I n honor of World Environment Day, elementary students of the Adventist School of Porto Feliz,in the interior of São Paulo, held a sustainability fair in the town square. They wanted to raise awareness of the importance of caring for the environment and conscious discarding.
Service started early and residents lined up to dispose of plastic bottles, used batteries, aluminum cans and other recyclables. After disposing of them, each visitor received a voucher that was exchanged for organic products such as lettuce, almeirão (similar to chicory), parsley, fertilizers, seasonings and seeds. All this material was grown by the students themselves in the school garden. Fertilizers with organic residues were prepared by means of a domestic compost.
Jefferson Chimittel, the father of one of the students, took a cherry tomato plant. "I found the project very interesting because it is necessary to give more value to nature. I'm going to plant my little tomato foot and hope to produce good fruit, " he said. Resident Fabiana de Gouveia Astrath took plenty of vegetables home. "I like everything that is natural and I found the students' initiative to produce organic products very good and we could change," he said.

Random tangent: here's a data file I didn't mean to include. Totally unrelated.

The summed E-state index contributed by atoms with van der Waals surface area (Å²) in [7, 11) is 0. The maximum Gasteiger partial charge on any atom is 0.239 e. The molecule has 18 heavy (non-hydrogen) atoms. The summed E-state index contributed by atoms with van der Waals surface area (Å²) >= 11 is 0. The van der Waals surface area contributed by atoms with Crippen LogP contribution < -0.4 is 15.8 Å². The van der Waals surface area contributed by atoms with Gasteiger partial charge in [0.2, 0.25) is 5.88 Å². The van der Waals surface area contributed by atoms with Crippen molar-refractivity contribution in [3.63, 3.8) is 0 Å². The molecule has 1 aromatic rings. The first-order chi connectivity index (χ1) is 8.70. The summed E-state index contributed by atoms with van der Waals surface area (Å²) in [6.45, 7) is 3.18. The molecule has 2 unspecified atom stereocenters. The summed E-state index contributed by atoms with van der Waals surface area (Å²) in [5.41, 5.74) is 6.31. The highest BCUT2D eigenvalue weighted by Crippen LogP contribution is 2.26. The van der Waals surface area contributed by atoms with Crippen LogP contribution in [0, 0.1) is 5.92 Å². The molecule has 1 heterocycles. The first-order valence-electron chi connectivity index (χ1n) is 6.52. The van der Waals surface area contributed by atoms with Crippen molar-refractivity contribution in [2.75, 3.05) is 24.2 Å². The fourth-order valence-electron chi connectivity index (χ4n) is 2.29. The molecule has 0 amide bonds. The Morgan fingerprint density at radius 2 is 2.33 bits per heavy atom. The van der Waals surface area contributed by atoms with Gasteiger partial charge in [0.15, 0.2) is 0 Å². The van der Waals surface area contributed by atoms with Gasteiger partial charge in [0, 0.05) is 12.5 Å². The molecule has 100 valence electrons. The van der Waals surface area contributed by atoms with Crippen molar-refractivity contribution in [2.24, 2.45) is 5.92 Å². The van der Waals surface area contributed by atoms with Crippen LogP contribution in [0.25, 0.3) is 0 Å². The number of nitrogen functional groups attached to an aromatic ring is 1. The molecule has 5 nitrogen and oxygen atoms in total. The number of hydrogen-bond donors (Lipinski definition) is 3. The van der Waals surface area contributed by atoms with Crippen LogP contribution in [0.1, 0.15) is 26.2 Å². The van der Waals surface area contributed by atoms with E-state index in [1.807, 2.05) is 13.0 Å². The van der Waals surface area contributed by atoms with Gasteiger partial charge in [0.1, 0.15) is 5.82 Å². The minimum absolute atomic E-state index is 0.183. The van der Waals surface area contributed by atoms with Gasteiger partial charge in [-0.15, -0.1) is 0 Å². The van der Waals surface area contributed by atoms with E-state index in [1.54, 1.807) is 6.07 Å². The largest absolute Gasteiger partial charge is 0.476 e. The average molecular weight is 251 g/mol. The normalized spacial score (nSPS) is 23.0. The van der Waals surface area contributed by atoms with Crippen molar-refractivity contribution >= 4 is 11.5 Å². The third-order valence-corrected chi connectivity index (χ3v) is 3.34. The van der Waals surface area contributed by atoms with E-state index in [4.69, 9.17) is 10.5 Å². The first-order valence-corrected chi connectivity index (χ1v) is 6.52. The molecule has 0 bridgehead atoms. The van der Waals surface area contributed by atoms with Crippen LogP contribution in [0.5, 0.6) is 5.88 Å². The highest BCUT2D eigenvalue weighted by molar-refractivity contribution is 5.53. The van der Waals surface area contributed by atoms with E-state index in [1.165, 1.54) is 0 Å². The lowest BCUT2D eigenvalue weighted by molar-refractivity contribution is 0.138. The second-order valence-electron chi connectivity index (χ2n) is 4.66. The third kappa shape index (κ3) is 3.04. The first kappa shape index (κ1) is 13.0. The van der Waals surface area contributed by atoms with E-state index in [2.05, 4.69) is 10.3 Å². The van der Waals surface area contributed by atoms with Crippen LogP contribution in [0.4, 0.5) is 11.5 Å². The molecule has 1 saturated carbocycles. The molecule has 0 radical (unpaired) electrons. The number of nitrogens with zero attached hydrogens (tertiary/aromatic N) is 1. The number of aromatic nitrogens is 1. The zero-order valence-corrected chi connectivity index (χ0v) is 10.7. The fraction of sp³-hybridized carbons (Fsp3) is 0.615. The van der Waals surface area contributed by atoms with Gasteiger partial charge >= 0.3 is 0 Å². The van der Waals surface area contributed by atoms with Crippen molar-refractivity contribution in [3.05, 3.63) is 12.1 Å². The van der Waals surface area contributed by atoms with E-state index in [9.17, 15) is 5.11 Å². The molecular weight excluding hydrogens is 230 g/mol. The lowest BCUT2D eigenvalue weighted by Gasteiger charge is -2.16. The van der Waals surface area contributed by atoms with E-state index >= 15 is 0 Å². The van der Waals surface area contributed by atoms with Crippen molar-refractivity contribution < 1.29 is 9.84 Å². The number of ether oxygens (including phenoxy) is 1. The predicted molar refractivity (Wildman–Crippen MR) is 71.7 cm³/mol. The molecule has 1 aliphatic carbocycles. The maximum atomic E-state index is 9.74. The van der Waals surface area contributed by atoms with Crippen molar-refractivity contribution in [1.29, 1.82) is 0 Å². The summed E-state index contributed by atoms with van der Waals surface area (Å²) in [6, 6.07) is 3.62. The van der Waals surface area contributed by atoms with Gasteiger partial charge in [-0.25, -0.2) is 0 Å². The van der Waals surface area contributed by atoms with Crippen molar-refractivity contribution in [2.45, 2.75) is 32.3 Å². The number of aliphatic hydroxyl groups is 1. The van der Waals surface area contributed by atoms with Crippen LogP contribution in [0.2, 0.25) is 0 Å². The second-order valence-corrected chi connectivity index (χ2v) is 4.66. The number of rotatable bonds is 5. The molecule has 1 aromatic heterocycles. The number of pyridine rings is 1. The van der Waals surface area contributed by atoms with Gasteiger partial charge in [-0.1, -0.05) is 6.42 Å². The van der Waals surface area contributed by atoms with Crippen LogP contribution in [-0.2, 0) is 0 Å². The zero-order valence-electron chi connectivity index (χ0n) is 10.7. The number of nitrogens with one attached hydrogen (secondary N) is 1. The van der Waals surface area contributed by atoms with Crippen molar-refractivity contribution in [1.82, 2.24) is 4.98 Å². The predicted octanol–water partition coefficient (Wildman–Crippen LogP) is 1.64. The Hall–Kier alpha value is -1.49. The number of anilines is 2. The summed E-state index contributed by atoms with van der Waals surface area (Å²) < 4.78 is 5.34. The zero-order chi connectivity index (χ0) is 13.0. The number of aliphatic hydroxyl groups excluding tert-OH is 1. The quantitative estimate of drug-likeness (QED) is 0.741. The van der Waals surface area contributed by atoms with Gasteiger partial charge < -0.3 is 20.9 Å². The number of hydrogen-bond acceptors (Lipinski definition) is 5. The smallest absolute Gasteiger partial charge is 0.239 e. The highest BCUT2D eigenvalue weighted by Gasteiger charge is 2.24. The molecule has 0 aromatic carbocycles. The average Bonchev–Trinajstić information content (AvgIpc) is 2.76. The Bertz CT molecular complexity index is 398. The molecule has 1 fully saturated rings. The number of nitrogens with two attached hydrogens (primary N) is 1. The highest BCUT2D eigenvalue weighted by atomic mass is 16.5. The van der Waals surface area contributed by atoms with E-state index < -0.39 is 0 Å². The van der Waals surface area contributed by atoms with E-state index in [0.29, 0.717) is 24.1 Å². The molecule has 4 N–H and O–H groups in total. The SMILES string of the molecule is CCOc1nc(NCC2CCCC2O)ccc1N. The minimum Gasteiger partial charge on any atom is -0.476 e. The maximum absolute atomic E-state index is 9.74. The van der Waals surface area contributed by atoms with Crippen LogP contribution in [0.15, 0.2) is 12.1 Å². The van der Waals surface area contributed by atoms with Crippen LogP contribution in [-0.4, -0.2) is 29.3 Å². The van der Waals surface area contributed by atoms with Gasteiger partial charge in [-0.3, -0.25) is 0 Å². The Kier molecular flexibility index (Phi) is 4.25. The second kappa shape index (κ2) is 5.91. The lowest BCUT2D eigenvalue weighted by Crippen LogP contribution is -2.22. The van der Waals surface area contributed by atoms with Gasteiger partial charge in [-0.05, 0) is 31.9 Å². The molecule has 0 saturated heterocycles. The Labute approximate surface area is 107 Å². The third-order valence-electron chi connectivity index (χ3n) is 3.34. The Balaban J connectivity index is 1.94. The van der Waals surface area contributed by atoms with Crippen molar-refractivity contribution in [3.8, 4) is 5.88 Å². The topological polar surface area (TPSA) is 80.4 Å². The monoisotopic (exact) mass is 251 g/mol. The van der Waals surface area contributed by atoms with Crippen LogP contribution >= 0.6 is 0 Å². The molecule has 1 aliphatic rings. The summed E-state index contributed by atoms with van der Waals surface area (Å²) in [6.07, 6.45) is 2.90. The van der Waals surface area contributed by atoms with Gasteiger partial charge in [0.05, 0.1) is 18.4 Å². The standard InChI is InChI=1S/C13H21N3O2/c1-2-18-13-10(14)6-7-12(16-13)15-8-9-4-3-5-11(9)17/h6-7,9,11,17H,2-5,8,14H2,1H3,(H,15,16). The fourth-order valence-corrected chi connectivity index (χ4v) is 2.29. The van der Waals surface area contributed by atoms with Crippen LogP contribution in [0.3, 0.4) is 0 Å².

Samuel Moreli, a fifth-grader, actively participated in the school garden. "I thought it was cool because I helped produce the fertilizer that will help the environment a lot," he said.
According to the Brazilian Association of Public Cleaning and Special Waste Companies (Abrelpe), we currently produce 1.4 billion tons of garbage per year worldwide. This means that each of the planet's seven billion people is responsible for producing more than one pound of garbage per day.
Jean Ribeiro, director of the Adventist School of Porto Feliz, shares that the institution has used this date to make students, parents and society aware of the need to recycle and protect nature. "We realize that the subject of sustainability is of great importance. This fair is an answer that it is possible to change and make a better world when we become relevant in society," he said.